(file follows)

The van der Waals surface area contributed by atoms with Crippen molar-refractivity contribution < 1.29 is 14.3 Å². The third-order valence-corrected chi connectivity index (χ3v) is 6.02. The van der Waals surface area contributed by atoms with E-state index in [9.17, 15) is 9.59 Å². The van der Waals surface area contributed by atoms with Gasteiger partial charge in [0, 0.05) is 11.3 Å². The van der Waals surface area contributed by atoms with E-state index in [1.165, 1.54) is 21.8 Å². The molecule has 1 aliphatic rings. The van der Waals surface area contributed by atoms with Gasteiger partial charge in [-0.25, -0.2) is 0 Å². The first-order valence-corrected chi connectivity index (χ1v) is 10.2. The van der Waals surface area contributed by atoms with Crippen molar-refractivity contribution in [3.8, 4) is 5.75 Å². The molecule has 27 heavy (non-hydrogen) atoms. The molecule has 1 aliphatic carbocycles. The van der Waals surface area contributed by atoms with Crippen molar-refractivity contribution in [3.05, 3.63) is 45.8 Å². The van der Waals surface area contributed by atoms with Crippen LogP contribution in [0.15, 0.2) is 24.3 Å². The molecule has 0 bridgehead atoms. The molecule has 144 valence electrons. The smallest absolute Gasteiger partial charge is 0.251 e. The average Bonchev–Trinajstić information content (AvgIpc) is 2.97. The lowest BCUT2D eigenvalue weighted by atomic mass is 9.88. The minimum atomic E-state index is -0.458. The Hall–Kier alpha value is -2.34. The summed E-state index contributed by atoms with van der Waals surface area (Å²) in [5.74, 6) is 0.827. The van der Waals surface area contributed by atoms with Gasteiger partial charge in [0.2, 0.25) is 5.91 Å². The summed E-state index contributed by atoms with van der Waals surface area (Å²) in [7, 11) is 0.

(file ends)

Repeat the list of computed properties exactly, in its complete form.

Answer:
The van der Waals surface area contributed by atoms with Crippen molar-refractivity contribution < 1.29 is 14.3 Å². The third-order valence-corrected chi connectivity index (χ3v) is 6.02. The van der Waals surface area contributed by atoms with E-state index in [9.17, 15) is 9.59 Å². The van der Waals surface area contributed by atoms with Gasteiger partial charge in [0, 0.05) is 11.3 Å². The van der Waals surface area contributed by atoms with E-state index in [1.165, 1.54) is 21.8 Å². The molecule has 1 aliphatic rings. The van der Waals surface area contributed by atoms with Gasteiger partial charge in [-0.25, -0.2) is 0 Å². The first-order valence-corrected chi connectivity index (χ1v) is 10.2. The van der Waals surface area contributed by atoms with Crippen molar-refractivity contribution in [3.8, 4) is 5.75 Å². The molecule has 27 heavy (non-hydrogen) atoms. The molecule has 1 aliphatic carbocycles. The van der Waals surface area contributed by atoms with Crippen molar-refractivity contribution in [3.05, 3.63) is 45.8 Å². The van der Waals surface area contributed by atoms with Crippen LogP contribution in [0.15, 0.2) is 24.3 Å². The molecule has 0 bridgehead atoms. The molecule has 144 valence electrons. The smallest absolute Gasteiger partial charge is 0.251 e. The average Bonchev–Trinajstić information content (AvgIpc) is 2.97. The lowest BCUT2D eigenvalue weighted by atomic mass is 9.88. The minimum atomic E-state index is -0.458. The Hall–Kier alpha value is -2.34. The summed E-state index contributed by atoms with van der Waals surface area (Å²) in [5.74, 6) is 0.827. The van der Waals surface area contributed by atoms with Gasteiger partial charge in [0.2, 0.25) is 5.91 Å². The summed E-state index contributed by atoms with van der Waals surface area (Å²) in [7, 11) is 0.